“That which does not kill us makes us stronger.” That’s what philosopher Fredrick Nietzsche wrote about 150 years ago. This sentiment is echoed in Kelley Clarkson’s hit song, “Stronger (What Doesn’t Kill You).”
I recently spent time with a young woman. While she’s bright, professionally engaged, and living what many probably view as a successful life, the scars from childhood continue to have an impact on her. Her father was an alcoholic who eventually abandoned the family. Her mother was physically and psychologically abusive. Now in her thirties, she’s a strong person. But she can also be very controlling and abrupt. She has difficulty with intimacy and is often perfectionistic. Given her childhood experiences, she needs to make sure that day to day life maintains a high level of security and stability. Her experience didn’t kill her. She’s resilient and continues to grow. But she also has a clear emotional handicap that she may never overcome.
I’ve had difficult times in my own life as well. I was bullied throughout most of my childhood, including by my older brother. Coming-out as a gay man in the 1970’s was tremendously difficult. Many people I thought of as close friends abruptly cut me off, sometimes in mean-spirited ways. Then, in the 1980’s, I witnessed friend after friend die from complications due to HIV/AIDS. Another significant challenge over many of those years was the realization that the church in which I found a sense of comfort, strength, and inspiration was protecting abusers of various sorts. It took until the 1990’s for me to find solid ground to sort it all out. These things didn’t kill me. But they wounded me deeply. They left a variety of scars. There are also a variety of holes in my life that can never be fully healed because of the deep losses I’ve experienced.
Based on my own life experience and based on what I’ve witnessed in the lives of others, there are things in life that do kill people. Often, institutions and policies kill people. That was true when my friends died due to HIV/AIDS twenty-five years ago. It continues to be true for veterans who can’t get timely medical care. It’s true in states like Georgia that have refused to expand Medicaid as part of the Affordable Care Act.
There are the things that wound us so deeply that living life fully becomes very challenging if not seemingly impossible. I think of the young man who shared with me the horrific childhood experience of being forced to watch his father rape his older sister. Now a grown man, he sees patterns of his father’s abusive behavior becoming manifest in him, particularly when he’s drinking. The realization is tremendously stressful for him and he finds himself at a loss to cope. Of course, that just makes drinking seem more attractive. More common than his particular experience are the incredible life stresses that overwhelm people and lead to anxiety disorders like PTSD.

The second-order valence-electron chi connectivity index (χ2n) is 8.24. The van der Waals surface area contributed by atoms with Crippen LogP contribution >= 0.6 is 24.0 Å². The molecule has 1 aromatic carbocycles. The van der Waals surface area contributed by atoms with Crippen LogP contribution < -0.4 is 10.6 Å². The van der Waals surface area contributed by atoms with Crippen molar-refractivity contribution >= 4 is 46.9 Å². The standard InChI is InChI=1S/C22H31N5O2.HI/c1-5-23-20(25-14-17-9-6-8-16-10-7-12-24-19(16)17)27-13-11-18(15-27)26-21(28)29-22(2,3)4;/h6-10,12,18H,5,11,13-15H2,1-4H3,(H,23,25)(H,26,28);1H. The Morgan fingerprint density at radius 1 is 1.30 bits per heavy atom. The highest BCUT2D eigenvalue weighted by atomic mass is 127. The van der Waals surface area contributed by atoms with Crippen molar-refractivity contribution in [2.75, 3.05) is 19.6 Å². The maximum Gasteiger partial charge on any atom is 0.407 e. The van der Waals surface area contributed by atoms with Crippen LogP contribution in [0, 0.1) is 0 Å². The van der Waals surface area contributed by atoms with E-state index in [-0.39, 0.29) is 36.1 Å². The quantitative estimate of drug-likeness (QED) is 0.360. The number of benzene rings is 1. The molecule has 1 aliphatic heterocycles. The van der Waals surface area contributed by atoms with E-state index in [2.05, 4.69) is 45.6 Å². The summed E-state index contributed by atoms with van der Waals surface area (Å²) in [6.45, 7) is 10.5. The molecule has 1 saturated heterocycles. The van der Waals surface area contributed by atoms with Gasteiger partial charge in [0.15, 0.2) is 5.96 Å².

There are also the scars we carry from ordinary life events. All of us have been nicked and bruised by disappointments and losses. I suppose it’s possible to move through life without experiencing any kind of heart-ache. I don’t think I’ve met a person who has escaped pain in life, but such people could exist, I suppose. Instead, I’ve more often found people who have walled off the pain or who refuse to admit that it’s there. My experience is that those who block the pain are generally worse off than the ones who recognize their wounds and learn to live with them and even grow beyond them. People who ignore life’s pain generally lash out at others and inflict suffering on the people around them.
So…..is it all hopeless? Do I have an even more negative view of life than did Fredrick Nietzsche and those of his era who essentially believed that life wasn’t worth living? No! And I mean a very emphatic, “NO!”
Things that don’t kill us don’t necessarily make us stronger. But the human spirit has the ability to rise above the pains and wounds of life. Just as when a person whose legs were crushed in an automobile accident, our legs may never be as strong as they were before. Indeed, we may find that we always walk with a limp. But we can draw on the inner strength of the human spirit to begin to walk even with a limp and find ways to creatively engage in life again.
I am a Christian. By that I mean that I draw inspiration and vision for my life from the teachings of Jesus and the stories about his life conveyed within the Christian tradition. I understand the capacity for human resiliency in the face of life’s tragedies from what I know of the life of Jesus. Through no fault of his own, simply because of speaking the truth about life, love, and justice, he was tortured and executed as an enemy of the state. He experienced one of the most horrible executions known to humanity: crucifixion. Yet, he passed through this pain and came out the other side to new life – what Christian’s call resurrection. Even so, the stories of the resurrected Christ make it very clear: the wounds from the crucifixion were very much visible. In fact, one of the disciples, Thomas, was asked to put his fingers in the nail holes and his hand into the wound on Christ’s side.
The sentiment, “That which doesn’t kill us only makes us stronger,” suggests to me that life’s pain and suffering make us so much better than before that it’s as though we’re super heroes of some sort. Instead, I contend that we continue to carry with us the wounds of the tragedies we experience in life. They will always be part of us. Yet, we can pass through the pain, the suffering, and the tragedy and discover a new way of living on the other side. We may not be stronger. We may walk with a metaphoric limp. But we can have a deeper, richer appreciation for the goodness that is also part of the fabric of our lives. It’s that goodness that sustains us and moves us onward in hope.
© 2014, emerging by Lou Kavar, Ph.D.. All rights reserved.